Asaad Al-Jabbouri



Translated from the Arabic by

Christopher Marrs

Copyright © 2014 by Darsafi, LLC
All rights reserved. No part of this publication may be reproduced, distributed,
or transmitted in any form or by any means,including photocopying, recording,
or other electronic ormechanical methods, without the prior written permission
of the publisher, except in the case of brief quotations embodied in critical
reviews and certain other noncommercial uses permitted by copyright law. For
permission requests, write to the publisher, addressed “Attention: Permissions
Coordinator,” at the address below.
16301 NE 8th St.
Suite #220
Bellevue, WA 98008
This book is translated by Christopher Marrs
Translation4all, Inc
Printed in the United States of America
Cover by Saad Yagan
ISBN 978-1- 63068-93

The Broken Butterfly
She sat in front of the computer screen, rashly moving her forces across
the chessboard. As she maneuvered and positioned her pieces it was clear she
hadn’t formulated a strategy for defeating her virtual enemy. After losing so
many wars with her lover she had only one desire: defeating him in one battle,
even if only on the chessboard.
Her nerves were getting to her. Joanika imagined herself as a small ship
desperately trying to break free from the current that drew her to her lover,
Philemon. She was trying to put an end to her absurd life full of mistakes and
betrayals that would never be rectified. The woman was drowning in a constant
darkness. When she grew bored of ambushing, attacking, and killing she shut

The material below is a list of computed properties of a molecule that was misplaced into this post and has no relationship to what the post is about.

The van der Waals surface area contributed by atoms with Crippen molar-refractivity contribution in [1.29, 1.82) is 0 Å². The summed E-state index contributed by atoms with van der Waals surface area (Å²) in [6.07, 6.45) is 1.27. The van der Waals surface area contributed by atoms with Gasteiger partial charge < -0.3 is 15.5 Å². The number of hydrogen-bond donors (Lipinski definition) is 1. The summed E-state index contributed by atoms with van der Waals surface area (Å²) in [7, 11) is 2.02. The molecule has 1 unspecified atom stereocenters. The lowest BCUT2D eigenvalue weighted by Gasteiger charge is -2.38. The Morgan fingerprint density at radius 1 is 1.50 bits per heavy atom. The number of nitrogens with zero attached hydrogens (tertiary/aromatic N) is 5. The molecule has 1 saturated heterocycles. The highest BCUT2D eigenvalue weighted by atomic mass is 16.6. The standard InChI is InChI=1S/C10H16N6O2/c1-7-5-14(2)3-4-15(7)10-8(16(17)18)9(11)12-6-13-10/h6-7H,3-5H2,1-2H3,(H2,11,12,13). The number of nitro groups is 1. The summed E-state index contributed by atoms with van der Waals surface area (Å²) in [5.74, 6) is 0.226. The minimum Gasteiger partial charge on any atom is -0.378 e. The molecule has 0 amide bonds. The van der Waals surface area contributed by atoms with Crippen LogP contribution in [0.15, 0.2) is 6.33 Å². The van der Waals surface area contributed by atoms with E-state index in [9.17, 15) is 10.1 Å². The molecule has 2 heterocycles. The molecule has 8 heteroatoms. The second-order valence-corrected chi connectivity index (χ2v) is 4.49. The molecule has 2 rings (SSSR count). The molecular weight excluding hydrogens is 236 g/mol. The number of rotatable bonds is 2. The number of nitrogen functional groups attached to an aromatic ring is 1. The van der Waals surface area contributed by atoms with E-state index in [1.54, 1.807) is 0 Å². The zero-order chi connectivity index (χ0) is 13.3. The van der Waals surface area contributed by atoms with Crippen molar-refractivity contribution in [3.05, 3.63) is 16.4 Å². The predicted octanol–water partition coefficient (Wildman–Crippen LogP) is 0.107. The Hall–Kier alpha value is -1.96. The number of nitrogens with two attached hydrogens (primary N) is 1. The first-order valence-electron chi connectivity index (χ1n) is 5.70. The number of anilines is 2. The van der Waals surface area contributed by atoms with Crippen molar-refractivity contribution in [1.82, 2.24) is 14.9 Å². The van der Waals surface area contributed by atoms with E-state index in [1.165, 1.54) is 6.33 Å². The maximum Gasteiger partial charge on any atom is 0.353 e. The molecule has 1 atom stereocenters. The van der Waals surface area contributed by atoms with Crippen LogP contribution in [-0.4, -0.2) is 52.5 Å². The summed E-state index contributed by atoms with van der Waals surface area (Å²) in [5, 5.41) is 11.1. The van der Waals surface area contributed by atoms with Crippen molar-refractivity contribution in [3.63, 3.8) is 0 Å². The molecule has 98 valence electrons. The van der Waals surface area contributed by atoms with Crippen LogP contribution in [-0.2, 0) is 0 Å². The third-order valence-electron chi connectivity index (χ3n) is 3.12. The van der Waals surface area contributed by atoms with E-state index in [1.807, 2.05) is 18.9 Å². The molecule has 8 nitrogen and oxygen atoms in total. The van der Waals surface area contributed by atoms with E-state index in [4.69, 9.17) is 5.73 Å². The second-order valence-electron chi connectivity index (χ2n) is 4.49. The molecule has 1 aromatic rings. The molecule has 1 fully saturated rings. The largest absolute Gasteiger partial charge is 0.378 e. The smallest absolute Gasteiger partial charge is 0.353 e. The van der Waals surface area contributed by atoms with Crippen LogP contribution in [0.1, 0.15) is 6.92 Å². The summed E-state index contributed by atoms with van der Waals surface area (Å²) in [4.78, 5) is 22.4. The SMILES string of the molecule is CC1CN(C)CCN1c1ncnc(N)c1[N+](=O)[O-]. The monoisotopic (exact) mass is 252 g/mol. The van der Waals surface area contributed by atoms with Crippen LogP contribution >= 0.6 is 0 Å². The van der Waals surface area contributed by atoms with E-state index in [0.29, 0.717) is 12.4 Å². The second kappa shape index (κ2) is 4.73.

down the computer and let darkness crawl over the screen swallowing both
armies mid-battle.
As dark thoughts clouded Joanika’s mind she heard a key turn in the
front door of the apartment. Quickly, she dove under the comforter on the
bed, feigning sleep. Philemon came in drunk and clearly still agitated by the
thoughts he had gone to the bar to forget. He dropped his body onto the couch,
fully clothed, ranting to himself.
Joanika found herself a mix of conflicting emotions. In moments like those,
her will power and decisiveness betrayed her. As she watched the scene unfold
in secret, she felt the desire to jump from the bed and embrace her lover. But
she also couldn’t shake the desire to tie him to the bedposts and beat the alcohol
out of him. She didn’t dwell long on those thoughts. Growing bored of the silly
game of spying on her drunken lover, she climbed out of bed nearly naked,
determined to put an end to his loud, drunken ramblings. However Philemon
didn’t immediately respond to her advances. Instead, he grabbed Joanika by the
hand and pulled her down next to him, saying,
“What does this journalist want from me? This is just what I need right now!”
Growing more agitated, Philemon continued,
“I can’t rule out a surprise. Maybe this guy is insane and he’s got into his
head to mess with me. Or he’ll try to drag me into some sticky legal dispute?
What did he say in his last message?
“That he wants to have a historic meeting with me, what the hell does that
The Assassination of Nobel
even mean?”
“Does that mean anything to you Joanika? Or is it all just a bunch of
nonsense from a total stranger?”
“I think he’s really disturbed but why all the interest in me? What did he say
in his message? He wants to meet me, at any cost?”
“Something like that. This is killing me.”
“You think he’s insane?”
“Why else would he spend all that time investigating me, tracking me down
across several cities and countries?”
“Damn him. He’s really insane.”
“You know what I’ll do Joanika? I’m going to laugh at him, treat him like
a joke. A joke sent from the heavens. The heavens don’t send messages to just
anyone, you know. Every century or so they choose someone, set him aside for